The issues that remain on the table are sensitive issues. They relate to cultural issues that are, as we know, not always easy to handle. But my sense talking to delegations is that there is a very strong desire to come to an agreement, so that the session ends on full consensus on a good, strong declaration. I think that ways will have to be found to find words that take into account the cultural sensitivities without doing damage to the intent of the declaration. Certainly, I sense that there is a very strong desire across the Member States to find this compromise, which will mean that they will have to find the right words that deal with the reality, but do not offend the sensitivities of some cultures. It is a reality, and it has to be taken into account.
Question: One of the lingering issues in discussing the fund has been the question of how it is going to be managed and disbursed effectively and in a transparent fashion. You mentioned that the fund is going to involve a partnership, which might chill some donors or potential donors who are reluctant to donate funds to governments, because over the years they have found that these people have perfected the art of looting funds, no matter what cause they are for.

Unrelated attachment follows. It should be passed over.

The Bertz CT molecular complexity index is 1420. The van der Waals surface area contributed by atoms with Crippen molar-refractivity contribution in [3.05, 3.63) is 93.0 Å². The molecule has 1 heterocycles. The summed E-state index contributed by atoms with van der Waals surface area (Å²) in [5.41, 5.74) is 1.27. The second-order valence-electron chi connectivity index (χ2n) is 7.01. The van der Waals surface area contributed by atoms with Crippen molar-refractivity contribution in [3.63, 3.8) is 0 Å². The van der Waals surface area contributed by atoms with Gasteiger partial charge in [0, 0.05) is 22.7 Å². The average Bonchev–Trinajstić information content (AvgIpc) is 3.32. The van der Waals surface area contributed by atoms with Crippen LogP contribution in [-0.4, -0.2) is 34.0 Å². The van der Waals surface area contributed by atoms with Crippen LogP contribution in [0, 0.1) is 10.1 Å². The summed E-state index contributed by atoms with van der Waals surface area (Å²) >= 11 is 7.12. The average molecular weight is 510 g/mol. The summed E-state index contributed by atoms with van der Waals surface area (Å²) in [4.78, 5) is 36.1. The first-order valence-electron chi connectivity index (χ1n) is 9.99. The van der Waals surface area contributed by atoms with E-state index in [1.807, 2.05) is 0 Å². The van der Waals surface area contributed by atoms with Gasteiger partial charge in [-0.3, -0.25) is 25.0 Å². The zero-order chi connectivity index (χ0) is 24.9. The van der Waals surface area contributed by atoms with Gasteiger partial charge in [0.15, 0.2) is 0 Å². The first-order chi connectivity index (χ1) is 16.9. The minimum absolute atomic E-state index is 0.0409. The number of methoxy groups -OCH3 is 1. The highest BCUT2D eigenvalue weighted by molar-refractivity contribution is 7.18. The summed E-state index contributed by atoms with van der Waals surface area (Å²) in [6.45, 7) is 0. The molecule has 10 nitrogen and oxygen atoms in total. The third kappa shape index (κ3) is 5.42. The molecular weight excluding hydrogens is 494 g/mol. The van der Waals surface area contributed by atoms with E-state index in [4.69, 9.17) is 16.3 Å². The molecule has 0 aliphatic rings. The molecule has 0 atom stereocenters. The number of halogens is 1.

The Deputy Secretary-General: I think that built into the procedures for disbursement will be very strong support at the country level and monitoring mechanisms. And I expect that the mode of funding will not be the same in every country. In some countries where you have solid State institutions, where you already have a good health infrastructure, you may have a different form of funding than in countries where you have very weak State infrastructure, countries which are emerging from conflict. There you might find funding going via either non-governmental organizations or local communities. I do not think there will be a single model for the funding at the country level. And I think that this was one of the elements: a very strong consensus among all the participants -— which included, as I said, both developed and developing countries, and non-governmental organizations and foundations -- that the funding decisions should be based on the reality of the country in question, rather than on a kind of top-down uniform model decided by the fund management, if you wish.